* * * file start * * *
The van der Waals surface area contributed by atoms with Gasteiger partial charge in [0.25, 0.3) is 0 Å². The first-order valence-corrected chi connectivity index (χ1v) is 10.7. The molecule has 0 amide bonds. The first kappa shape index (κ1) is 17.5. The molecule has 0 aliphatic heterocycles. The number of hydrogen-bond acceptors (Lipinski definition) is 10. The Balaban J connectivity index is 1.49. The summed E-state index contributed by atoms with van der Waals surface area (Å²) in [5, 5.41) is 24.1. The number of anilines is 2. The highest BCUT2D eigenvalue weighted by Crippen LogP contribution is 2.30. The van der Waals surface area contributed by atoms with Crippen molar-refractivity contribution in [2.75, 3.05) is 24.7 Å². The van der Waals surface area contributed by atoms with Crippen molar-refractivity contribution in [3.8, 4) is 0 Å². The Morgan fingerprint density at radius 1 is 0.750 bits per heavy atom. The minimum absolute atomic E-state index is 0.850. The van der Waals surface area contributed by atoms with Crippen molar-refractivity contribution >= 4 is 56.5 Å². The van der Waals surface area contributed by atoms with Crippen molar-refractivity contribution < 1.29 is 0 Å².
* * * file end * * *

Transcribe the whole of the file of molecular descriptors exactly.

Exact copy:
The van der Waals surface area contributed by atoms with Gasteiger partial charge in [0.25, 0.3) is 0 Å². The first-order valence-corrected chi connectivity index (χ1v) is 10.7. The molecule has 0 amide bonds. The first kappa shape index (κ1) is 17.5. The molecule has 0 aliphatic heterocycles. The number of hydrogen-bond acceptors (Lipinski definition) is 10. The Balaban J connectivity index is 1.49. The summed E-state index contributed by atoms with van der Waals surface area (Å²) in [5, 5.41) is 24.1. The number of anilines is 2. The highest BCUT2D eigenvalue weighted by Crippen LogP contribution is 2.30. The van der Waals surface area contributed by atoms with Crippen molar-refractivity contribution in [2.75, 3.05) is 24.7 Å². The van der Waals surface area contributed by atoms with Crippen molar-refractivity contribution in [3.8, 4) is 0 Å². The Morgan fingerprint density at radius 1 is 0.750 bits per heavy atom. The minimum absolute atomic E-state index is 0.850. The van der Waals surface area contributed by atoms with Crippen molar-refractivity contribution >= 4 is 56.5 Å². The van der Waals surface area contributed by atoms with Crippen molar-refractivity contribution < 1.29 is 0 Å².